Comic Con Africa has come and gone, but it’s left a mark on this industry

Friday marked a big day in the history of our country – Comic Con Africa became a reality. Gone are the days that we would look from abroad how others got to enjoy a show that is tailor-made for the geek in all of us. Ahead of opening day, there were many people who thought that this would never be able to live up to expectations, but, if anything, it proved all the naysayers wrong. Comic Con Africa, to us, was a great success, and when you consider it’s only the first show then it leaves us with a positive outlook for the future events.

While we’ve had ‘that other’ show doing something similar for years, it seems that the general public has gravitated to Comic Con Africa. The name alone will bring the crowds, but it also seems that it brought all the cosplayers out of the woodwork. Boy, did we see some amazing cosplay outfits. There was a specific moment, early on the Friday morning, where a mom came walking in with her young son and daughter – all three dressed up for the event. It was beautiful. Families in South Africa have caught on very quickly. The demographics had people from all forms of life gathering to celebrate everything we love and seeing it from the sidelines brought a big smile to our face.

Having been to a show like E3, I can’t help but sense a small American vibe to the structure. First things first – like America, you get used to lots of walking. Depending on the time you would arrive you could end up parking down at the first turn of the Kyalami track it was hosted at. Taking 20 minutes to walk to the entrance was a reality for some. How they’ll get to improve that is unknown at this stage, but it’s not quite the nightmare we’ve experienced at other South African events where just finding a parking can be an event all unto its own. The food stands outside, with the smell of delicious foods sent my mind into overdrive. There was a fantastic variety at hand with quite a bit of seating. The downside to this was that attendees had to sit in the blazing hot sun and on Sunday queues were exceptionally long. There was no shade – something for them to consider next year.

The floors, though confusing at first, were split up where people who wanted to experience new content (be that gaming or any of the other featured exhibitors for other media) could do so on the first floor, while the various shops were found on the level below. It definitely helped with the flow of movement, but at the same time, it also became a bit of a headache. Everyone got word of all the awesome goodies that can be bought and that ground floor became a pain towards Sunday. Something that did stand out was the product quality of the various stores. Whether you were in it for figurines, T-shirts, mugs, clocks or other merchandise – there was lots of offer. There were also other areas, with board games, that we feel could have been represented a little better. It was situated on the first floor, but up the stairs where most people weren’t aware of it. Charlie, who discovered it first, told us that he found ‘a hidden stage’, which is exactly what it felt like. Hopefully, everyone got to see everything that was on offer.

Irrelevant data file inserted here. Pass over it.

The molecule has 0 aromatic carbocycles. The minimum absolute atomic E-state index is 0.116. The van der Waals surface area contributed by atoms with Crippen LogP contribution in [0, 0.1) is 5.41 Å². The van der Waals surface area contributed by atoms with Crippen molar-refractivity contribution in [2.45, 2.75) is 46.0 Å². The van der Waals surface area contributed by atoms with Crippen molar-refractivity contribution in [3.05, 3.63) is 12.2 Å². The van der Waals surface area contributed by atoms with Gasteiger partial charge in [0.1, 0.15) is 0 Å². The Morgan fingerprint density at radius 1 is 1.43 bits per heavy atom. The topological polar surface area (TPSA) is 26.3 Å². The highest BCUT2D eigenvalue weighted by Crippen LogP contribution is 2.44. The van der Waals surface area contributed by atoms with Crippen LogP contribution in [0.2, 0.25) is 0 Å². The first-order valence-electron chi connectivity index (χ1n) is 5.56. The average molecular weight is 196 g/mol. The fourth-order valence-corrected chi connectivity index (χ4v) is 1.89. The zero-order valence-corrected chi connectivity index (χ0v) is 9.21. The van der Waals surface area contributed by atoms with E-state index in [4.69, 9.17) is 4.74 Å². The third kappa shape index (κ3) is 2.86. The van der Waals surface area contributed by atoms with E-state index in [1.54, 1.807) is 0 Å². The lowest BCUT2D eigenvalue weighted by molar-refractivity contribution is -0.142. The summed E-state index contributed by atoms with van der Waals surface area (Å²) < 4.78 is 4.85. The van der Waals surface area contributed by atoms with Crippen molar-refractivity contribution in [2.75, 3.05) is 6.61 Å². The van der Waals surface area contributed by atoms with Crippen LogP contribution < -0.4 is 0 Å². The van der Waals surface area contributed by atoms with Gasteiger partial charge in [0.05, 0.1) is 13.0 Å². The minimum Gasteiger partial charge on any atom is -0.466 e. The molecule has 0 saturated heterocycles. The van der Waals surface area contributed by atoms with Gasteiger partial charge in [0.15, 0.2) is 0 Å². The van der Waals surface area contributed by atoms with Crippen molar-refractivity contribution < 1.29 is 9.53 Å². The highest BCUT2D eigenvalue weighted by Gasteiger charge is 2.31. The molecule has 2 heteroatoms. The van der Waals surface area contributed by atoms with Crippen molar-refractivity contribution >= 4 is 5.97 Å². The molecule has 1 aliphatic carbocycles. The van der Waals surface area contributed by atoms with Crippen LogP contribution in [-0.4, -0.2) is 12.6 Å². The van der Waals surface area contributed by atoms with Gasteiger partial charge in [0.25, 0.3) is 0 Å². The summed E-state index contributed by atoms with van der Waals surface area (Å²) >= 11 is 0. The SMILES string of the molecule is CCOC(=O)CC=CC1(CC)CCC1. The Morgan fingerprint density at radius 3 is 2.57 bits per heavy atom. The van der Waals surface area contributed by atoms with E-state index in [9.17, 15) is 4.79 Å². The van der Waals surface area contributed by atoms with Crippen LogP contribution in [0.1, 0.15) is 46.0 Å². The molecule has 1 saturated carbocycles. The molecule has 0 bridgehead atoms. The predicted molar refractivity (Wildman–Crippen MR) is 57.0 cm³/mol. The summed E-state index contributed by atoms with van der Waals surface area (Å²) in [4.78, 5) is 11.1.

Other than the above-mentioned issues, there isn’t really anything that we think went wrong. Comic Con Africa was actually an impressive first outing. We’re not sure how it’ll grow the size of the show going forward, but one thing is for sure – both exhibitors and attendees will be lining up when the show returns next year (13-15 September) and it can only get better from here on out.

Several of the SA Gamer members also attended the event. Here are their thoughts:


I’ll admit I was sceptical when it was first announced, as I honestly didn’t know what to expect. I was disappointed when some of the announced guests had to cancel their appearances, but there were many other guests in the lineup.

We ended up going through on Sunday, which I hoped would be a bit quieter than Saturday. It seems like everyone else thought the same thing, so by 9 am the parking area was already filling up and we soon found ourselves in an endless sea of bodies.

I was pleasantly surprised by the scope of what Comic Con Africa had to offer. As a geek of many trades, it was wonderful to see stalls for video games, board games, figurines, LEGO, movie memorabilia, RPGs, LARPing, a full-size TARDIS, and more. The artists’ alley was full of talented local and international artists, and we ended up with a whole lot of new art to decorate our home with. We enjoyed a presentation by cosplayer Yaya Han on her process for creating a Fire Emblem cosplay and met up with friends we don’t always get to see outside of conventions.

The highlight for me was the cosplay celebrating fandoms of all kinds (though I noticed a lot more Star Wars cosplay than usual, which was awesome). And although I ended the day with sore feet, back, shoulders (okay, pretty much sore everything) and a significantly lighter wallet, I thoroughly enjoyed the first Comic Con Africa. And okay, I didn’t get to be in the same room as Jason Momoa, but it’s not like my Stargate Atlantis boxset is going anywhere.